This piece was the first started but last finished, partly because it spent the best part of a 3 weeks wrapped together with shards of rust from the groins along Ryde beach. As with Water 2 I had dyed the fabric with Dylon. This time I used the patching and piecing technique to assemble the fabric and then machined stitched it to bring it together. On reflection, this is preferable to the patched approach of the previous piece. I hoped that the rust dying would add another dimension to the surface. However, the rust didn’t take to the Dylon. I had incorporated small pieces of previously rust-dyed fabric into the patching and those were intensified by the process. The cotton sheet on the back is a nice rusty colour too! The soaking had slightly muted the Dylon colours, so I was happy with that. Again, I used my funky foam print block to add green and copper acrylic (stamped on to scrunched paper and them applied to the fabric). This time in circles surrounding the marked out holes. The holes were cut away and, using broderie Anglais technique, were secured with some naturally dyed wool.
Peering through the holes you can see another layer. I intended to conjure up the idea of a vortex behind, but I was impatient and didn’t sample and have ended up with something resembling a cut tree stump or thumb print. Its okay though and, after all, it is just the backing and you’re only getting glimpses by peering through the holes. The prints were created by cutting a lino block and printing with white acrylic. I machine stitched swirls of tricky to use embroidery thread into them. I liked the mixture of fabrics including velvet, linen and denim. I think it would have been great to have patched and pieced this side too, but time is money!
I was pleased with my bias-binding edges, not used since my City & Guilds. Machined on the front and hand-stitched on the back. The hanger is great too – a really useful find at the Knitting & Stitching show last year.
So that’s all my pieces for the TRAC Spring Exhibition at Quarr Abbey (2nd-14th March), but I think I will utilise my other sketchbook drawings and photos for a few more pieces related to this theme. So watch this space.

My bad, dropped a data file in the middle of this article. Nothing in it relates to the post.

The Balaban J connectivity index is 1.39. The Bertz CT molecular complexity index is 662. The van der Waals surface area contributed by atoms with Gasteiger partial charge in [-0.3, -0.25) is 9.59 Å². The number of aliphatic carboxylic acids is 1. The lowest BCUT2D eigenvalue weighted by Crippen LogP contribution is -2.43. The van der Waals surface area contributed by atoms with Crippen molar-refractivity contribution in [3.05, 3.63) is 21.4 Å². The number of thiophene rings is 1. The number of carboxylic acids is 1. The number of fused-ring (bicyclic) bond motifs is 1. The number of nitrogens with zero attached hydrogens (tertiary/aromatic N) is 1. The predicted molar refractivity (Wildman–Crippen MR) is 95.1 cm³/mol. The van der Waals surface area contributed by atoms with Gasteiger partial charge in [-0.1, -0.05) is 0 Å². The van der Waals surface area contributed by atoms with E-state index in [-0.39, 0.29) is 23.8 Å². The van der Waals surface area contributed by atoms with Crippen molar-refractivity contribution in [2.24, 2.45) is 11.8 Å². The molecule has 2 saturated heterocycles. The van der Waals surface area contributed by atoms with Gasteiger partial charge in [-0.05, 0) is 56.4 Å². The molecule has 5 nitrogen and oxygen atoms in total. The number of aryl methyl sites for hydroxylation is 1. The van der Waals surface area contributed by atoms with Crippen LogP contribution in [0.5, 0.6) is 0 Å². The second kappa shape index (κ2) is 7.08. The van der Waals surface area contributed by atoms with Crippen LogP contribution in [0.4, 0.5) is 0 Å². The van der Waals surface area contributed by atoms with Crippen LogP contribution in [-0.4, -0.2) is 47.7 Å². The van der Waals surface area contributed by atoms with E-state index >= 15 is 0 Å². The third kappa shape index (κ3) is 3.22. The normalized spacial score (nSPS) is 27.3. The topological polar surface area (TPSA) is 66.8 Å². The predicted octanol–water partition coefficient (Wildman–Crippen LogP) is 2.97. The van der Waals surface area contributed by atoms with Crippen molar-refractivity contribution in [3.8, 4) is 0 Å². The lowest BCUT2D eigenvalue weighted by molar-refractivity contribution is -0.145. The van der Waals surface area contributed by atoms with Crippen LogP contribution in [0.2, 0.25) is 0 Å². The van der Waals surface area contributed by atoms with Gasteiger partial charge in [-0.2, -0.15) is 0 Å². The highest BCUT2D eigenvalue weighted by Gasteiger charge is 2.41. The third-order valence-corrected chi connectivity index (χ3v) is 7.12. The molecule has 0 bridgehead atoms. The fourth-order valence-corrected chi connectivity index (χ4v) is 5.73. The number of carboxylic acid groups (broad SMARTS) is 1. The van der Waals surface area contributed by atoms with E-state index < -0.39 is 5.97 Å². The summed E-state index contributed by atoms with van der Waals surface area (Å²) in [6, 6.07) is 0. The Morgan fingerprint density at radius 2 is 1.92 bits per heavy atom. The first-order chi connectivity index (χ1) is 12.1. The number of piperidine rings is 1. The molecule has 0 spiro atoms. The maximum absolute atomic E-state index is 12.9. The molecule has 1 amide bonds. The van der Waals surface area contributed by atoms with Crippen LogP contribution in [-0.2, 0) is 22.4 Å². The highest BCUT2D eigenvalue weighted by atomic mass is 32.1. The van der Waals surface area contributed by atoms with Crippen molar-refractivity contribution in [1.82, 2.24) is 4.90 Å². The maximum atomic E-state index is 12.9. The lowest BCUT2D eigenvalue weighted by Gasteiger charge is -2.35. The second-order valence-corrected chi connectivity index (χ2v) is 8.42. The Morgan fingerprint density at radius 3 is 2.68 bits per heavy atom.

I enjoyed a relaxing Christmas staying with family in Penzance with plenty of time to sew. I’ve been working on this piece for a little while – its another in the series inspired by water pipes on our local beach. As you can see, I’ve taken the pipe theme a little more literally this time and I’m very pleased with the outcome. I dyed a range of fabrics with Dylon, cut them and assembled them in patches. I used my funky foam stamp, as in Water 1, to randomly stamp the surface, this time with green and copper colours echoing the seaweed coated seawall. I decided to integrate the piece using a twin needle to run from top to the bottom of the fabric in broad swirls. I broke 2 needles in the process, so decided to add some single needle stitching too! I made some cords using the sewing machine and machine zig-zagged them in place. They seemed to embed themselves withing the fabric rather than sit themselves on to it. Should I have used a cording foot? So, I decided to hand couch a couple of the others on to the surface. After various experiments I settled on some thicker handmade cords for the protrusions. (Water 3 which is also in progress will cut-away the surface – I didn’t want them to be too similar). I painted the inside of the protrusions with purple/bronze acrylic. It was dry brushed so the fabric texture shows through. Shining a light makes them glow. Maybe I should consider a lampshade project another time? The 2 thick cords at the top and bottom are wired with pipe-cleaners to give some support to the shape. I’m pleased with the result – something a bit different, yet again!